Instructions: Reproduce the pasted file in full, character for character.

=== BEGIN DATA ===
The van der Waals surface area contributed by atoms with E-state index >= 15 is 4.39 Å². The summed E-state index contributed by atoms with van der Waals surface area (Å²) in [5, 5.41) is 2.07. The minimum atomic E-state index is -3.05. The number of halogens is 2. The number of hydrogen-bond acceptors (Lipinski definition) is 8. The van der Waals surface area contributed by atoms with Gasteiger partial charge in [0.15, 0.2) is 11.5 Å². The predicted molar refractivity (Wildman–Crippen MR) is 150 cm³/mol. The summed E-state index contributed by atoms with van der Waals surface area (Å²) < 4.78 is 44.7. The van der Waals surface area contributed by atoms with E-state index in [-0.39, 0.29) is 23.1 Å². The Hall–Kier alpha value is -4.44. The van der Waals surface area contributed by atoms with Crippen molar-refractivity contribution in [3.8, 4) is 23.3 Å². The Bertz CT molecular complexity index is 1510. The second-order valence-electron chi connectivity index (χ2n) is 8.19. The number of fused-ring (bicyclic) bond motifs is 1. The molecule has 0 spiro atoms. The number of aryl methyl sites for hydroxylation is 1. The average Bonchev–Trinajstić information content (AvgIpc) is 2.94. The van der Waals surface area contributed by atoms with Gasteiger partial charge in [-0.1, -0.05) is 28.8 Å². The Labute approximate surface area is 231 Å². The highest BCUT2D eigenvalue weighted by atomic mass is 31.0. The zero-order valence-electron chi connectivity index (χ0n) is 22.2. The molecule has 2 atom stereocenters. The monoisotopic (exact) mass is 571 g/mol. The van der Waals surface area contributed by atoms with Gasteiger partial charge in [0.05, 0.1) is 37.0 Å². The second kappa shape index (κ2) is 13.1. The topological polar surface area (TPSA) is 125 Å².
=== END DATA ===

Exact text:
The van der Waals surface area contributed by atoms with E-state index >= 15 is 4.39 Å². The summed E-state index contributed by atoms with van der Waals surface area (Å²) in [5, 5.41) is 2.07. The minimum atomic E-state index is -3.05. The number of halogens is 2. The number of hydrogen-bond acceptors (Lipinski definition) is 8. The van der Waals surface area contributed by atoms with Gasteiger partial charge in [0.15, 0.2) is 11.5 Å². The predicted molar refractivity (Wildman–Crippen MR) is 150 cm³/mol. The summed E-state index contributed by atoms with van der Waals surface area (Å²) < 4.78 is 44.7. The van der Waals surface area contributed by atoms with E-state index in [-0.39, 0.29) is 23.1 Å². The Hall–Kier alpha value is -4.44. The van der Waals surface area contributed by atoms with Crippen molar-refractivity contribution in [3.8, 4) is 23.3 Å². The Bertz CT molecular complexity index is 1510. The second-order valence-electron chi connectivity index (χ2n) is 8.19. The number of fused-ring (bicyclic) bond motifs is 1. The molecule has 0 spiro atoms. The number of aryl methyl sites for hydroxylation is 1. The average Bonchev–Trinajstić information content (AvgIpc) is 2.94. The van der Waals surface area contributed by atoms with Gasteiger partial charge in [-0.1, -0.05) is 28.8 Å². The Labute approximate surface area is 231 Å². The highest BCUT2D eigenvalue weighted by atomic mass is 31.0. The zero-order valence-electron chi connectivity index (χ0n) is 22.2. The molecule has 2 atom stereocenters. The monoisotopic (exact) mass is 571 g/mol. The van der Waals surface area contributed by atoms with Gasteiger partial charge in [0.05, 0.1) is 37.0 Å². The second kappa shape index (κ2) is 13.1. The topological polar surface area (TPSA) is 125 Å².